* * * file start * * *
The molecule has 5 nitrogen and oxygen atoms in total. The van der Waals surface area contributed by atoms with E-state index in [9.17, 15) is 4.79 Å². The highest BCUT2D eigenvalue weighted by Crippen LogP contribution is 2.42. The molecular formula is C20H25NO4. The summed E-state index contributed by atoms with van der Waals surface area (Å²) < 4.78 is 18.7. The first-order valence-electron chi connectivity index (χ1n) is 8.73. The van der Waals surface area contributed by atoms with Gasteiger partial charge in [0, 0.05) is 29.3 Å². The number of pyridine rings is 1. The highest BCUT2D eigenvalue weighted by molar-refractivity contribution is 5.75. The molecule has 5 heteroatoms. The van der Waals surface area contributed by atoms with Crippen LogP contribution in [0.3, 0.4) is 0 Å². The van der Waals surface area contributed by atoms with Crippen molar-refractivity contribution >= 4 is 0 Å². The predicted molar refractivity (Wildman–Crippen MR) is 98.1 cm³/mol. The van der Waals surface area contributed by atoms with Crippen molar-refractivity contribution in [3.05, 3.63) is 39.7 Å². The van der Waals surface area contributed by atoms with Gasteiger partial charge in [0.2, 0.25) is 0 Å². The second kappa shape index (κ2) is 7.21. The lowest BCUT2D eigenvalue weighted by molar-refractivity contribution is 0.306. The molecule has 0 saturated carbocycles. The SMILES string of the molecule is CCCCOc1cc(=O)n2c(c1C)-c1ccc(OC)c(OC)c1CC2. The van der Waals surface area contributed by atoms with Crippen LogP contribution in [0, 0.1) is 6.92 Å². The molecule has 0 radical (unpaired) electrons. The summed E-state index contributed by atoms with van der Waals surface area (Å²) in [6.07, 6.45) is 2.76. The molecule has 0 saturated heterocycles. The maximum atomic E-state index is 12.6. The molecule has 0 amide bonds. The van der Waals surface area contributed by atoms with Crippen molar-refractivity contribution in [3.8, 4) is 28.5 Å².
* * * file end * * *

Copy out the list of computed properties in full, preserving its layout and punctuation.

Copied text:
The molecule has 5 nitrogen and oxygen atoms in total. The van der Waals surface area contributed by atoms with E-state index in [9.17, 15) is 4.79 Å². The highest BCUT2D eigenvalue weighted by Crippen LogP contribution is 2.42. The molecular formula is C20H25NO4. The summed E-state index contributed by atoms with van der Waals surface area (Å²) < 4.78 is 18.7. The first-order valence-electron chi connectivity index (χ1n) is 8.73. The van der Waals surface area contributed by atoms with Gasteiger partial charge in [0, 0.05) is 29.3 Å². The number of pyridine rings is 1. The highest BCUT2D eigenvalue weighted by molar-refractivity contribution is 5.75. The molecule has 5 heteroatoms. The van der Waals surface area contributed by atoms with Crippen LogP contribution in [0.3, 0.4) is 0 Å². The van der Waals surface area contributed by atoms with Crippen molar-refractivity contribution >= 4 is 0 Å². The predicted molar refractivity (Wildman–Crippen MR) is 98.1 cm³/mol. The van der Waals surface area contributed by atoms with Crippen molar-refractivity contribution in [3.05, 3.63) is 39.7 Å². The van der Waals surface area contributed by atoms with Gasteiger partial charge in [0.2, 0.25) is 0 Å². The second kappa shape index (κ2) is 7.21. The lowest BCUT2D eigenvalue weighted by molar-refractivity contribution is 0.306. The molecule has 0 saturated carbocycles. The SMILES string of the molecule is CCCCOc1cc(=O)n2c(c1C)-c1ccc(OC)c(OC)c1CC2. The van der Waals surface area contributed by atoms with Crippen LogP contribution in [0, 0.1) is 6.92 Å². The molecule has 0 radical (unpaired) electrons. The summed E-state index contributed by atoms with van der Waals surface area (Å²) in [6.07, 6.45) is 2.76. The molecule has 0 saturated heterocycles. The maximum atomic E-state index is 12.6. The molecule has 0 amide bonds. The van der Waals surface area contributed by atoms with Crippen molar-refractivity contribution in [3.8, 4) is 28.5 Å².